“We told her about our bracelets and she was so happy, she bought one,” said Talia Parente, a student in the class.

Gemma reports that at one point, the bracelets were selling so fast the students couldn’t keep up with the demand. They started selling the ones they had on their own wrists.

Parente’s mother thought it was such a great fundraiser that she started making the bracelets at night and sending them in.

When the fundraiser was said and done, the students made more than 500 bracelets, raising over $500 toward the Cranston Relay for Life event, which will be held at Bain Middle School on June 4, beginning at 4 p.m.

“It made me feel a sense of pride that I was helping to end cancer because my grandfather and cousin were diagnosed. I am glad to know I helped,” said Maria Botelho, a student in Kerry Lang’s fifth grade class who participated in the fundraiser.

The students have one shared wish for where their money is going.

“Now that we made all of this money, the scientists can find a cure,” said Tyler Shaw.

Gemma has her own wish for her students.

“I hope that they see a cure in their future, even if I don’t,” she said.

For more information on Relay for Life, visit

Cranston Girl Scouts storm Capitol Hill

Cranston Herald
May 20, 2010
All text and photos by: Jennifer Cowart

MOVING ON UP: Girl Scouts from every troop in Cranston were invited to attend the State House Day field trip on April 23. Over 100 girls were in attendance that day, many of whom came with their families.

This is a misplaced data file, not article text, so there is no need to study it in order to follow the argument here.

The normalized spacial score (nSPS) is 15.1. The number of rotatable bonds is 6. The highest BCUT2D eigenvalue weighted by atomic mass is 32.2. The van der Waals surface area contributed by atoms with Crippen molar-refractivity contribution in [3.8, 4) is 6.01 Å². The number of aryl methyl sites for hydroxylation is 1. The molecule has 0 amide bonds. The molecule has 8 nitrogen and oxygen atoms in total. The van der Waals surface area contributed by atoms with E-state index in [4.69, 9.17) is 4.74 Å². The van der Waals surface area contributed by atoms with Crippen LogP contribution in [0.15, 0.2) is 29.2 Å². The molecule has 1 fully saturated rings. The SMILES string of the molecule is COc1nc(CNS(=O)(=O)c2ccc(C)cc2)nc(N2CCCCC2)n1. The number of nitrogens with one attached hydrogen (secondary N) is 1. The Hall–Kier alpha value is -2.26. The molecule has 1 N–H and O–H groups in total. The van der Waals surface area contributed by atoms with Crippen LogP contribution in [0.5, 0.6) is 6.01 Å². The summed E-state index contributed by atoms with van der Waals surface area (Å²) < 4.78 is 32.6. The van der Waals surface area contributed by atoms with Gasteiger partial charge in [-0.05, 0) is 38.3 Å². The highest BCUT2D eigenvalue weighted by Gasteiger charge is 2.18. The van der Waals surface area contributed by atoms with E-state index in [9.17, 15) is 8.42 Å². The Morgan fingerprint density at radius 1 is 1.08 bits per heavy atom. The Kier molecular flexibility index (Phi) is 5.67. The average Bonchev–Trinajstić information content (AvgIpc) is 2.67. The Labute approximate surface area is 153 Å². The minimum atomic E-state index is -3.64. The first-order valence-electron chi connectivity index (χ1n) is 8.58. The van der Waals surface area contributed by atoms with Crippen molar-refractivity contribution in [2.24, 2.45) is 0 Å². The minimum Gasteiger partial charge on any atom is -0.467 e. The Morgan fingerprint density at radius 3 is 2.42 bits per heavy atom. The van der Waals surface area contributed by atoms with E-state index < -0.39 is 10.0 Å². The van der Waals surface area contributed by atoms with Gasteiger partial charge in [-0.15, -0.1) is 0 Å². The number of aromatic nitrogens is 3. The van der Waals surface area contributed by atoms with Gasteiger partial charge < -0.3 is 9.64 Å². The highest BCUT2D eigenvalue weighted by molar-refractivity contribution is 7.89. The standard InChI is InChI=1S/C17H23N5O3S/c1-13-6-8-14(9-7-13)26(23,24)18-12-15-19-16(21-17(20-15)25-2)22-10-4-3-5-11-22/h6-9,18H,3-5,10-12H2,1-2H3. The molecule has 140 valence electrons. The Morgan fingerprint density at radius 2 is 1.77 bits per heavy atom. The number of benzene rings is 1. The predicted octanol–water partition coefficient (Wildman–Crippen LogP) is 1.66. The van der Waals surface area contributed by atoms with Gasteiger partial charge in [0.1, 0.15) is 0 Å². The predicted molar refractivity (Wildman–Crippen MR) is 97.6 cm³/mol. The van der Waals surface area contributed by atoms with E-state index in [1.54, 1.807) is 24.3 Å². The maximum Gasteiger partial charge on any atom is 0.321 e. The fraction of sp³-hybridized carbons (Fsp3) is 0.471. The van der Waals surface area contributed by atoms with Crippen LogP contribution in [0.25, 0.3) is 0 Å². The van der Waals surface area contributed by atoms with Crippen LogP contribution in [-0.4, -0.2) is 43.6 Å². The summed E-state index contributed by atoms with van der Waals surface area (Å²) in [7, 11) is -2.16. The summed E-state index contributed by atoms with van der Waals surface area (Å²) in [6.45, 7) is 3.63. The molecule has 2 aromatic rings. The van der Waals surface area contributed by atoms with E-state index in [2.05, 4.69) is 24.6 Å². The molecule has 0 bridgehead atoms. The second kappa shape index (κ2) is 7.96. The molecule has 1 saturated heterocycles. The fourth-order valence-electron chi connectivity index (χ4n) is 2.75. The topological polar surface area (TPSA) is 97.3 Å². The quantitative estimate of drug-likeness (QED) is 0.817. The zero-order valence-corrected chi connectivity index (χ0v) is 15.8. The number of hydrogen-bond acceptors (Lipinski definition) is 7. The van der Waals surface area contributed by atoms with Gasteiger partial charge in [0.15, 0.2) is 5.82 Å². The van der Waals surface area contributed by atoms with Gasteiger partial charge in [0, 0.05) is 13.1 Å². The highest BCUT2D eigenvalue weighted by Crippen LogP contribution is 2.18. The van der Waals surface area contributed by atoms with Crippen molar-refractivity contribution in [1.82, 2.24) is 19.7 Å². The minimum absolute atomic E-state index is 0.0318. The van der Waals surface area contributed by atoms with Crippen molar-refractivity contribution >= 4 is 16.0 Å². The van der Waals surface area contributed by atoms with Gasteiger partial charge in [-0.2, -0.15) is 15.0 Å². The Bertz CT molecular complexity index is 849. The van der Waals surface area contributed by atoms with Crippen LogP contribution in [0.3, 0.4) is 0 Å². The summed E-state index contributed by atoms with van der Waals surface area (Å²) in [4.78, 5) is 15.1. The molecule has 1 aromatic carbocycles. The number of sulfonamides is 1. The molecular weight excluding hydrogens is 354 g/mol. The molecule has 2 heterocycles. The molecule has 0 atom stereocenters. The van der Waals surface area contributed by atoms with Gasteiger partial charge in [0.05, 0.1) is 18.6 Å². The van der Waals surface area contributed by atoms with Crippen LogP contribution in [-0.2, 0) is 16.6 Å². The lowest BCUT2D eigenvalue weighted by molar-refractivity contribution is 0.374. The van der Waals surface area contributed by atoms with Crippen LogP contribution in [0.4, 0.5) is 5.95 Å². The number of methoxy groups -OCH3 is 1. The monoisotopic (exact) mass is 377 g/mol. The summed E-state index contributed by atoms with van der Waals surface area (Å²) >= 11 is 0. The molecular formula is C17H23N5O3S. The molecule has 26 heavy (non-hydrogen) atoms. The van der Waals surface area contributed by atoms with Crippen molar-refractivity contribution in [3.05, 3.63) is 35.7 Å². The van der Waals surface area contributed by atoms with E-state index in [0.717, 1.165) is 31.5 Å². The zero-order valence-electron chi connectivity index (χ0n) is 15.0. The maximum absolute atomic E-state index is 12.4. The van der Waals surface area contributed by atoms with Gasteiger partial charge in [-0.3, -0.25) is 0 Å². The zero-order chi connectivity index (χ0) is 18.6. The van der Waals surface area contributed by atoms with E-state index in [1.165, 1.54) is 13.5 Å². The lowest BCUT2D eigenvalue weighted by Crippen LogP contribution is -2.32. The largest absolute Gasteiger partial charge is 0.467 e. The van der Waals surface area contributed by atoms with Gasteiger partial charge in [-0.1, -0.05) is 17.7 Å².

On April 23, the Cranston Girl Scouts had the opportunity to tour the Rhode Island State House in Providence. Carol Chin and Nancy Gilheeney organized State House Day as a citywide scouting event.

Almost 200 scouts, leaders, parents and siblings arrived at the state’s capital bright and early that Friday morning. After going through security, they were split into three groups for tours of the building.

“It was extremely successful. It was actually the largest turnout of any of the program events we ran this year,” said Chin.

The tour guides took the girls through every area of the State House, including the Senate and House of Representatives. Along the way, they learned about the political process and also the history of the building itself.

“The paintings [by Gilbert Stuart] were a big hit with the kids, the ones where the eyes and the feet seem to follow you around the room,” said Troop 156 Brownie Leader, Barbara Valletta.

She saw a lot of enthusiasm from the group, even before they stepped inside the building.

“My girls were really looking forward to the field trip before we got there. None of them had been to the State House before and we were working on our ‘Proud to be a Citizen’ badge,” Valletta said.

After the tours, the Girl Scouts were treated to a pizza luncheon, courtesy of Representative Nicholas Mattiello, House Majority Leader.

Following lunch, a group photo was taken on the steps of the State House and the girls continued down to the memorial Garden of Heroes, which is located on the State House grounds. There, a memorial stone lists the names of all of the men and women of Rhode Island who have given their lives in the name of service to our country, since Sept. 11, 2001.

There are more than 20 names listed on the memorial there, including Marine Corps L/CPL Holly Charette and Coast Guard PS3 Ron A. Gill Jr., both of Cranston. Representatives from the Cranston Girl Scouts placed red, white and blue flowers on the memorial stone in honor of the fallen heroes.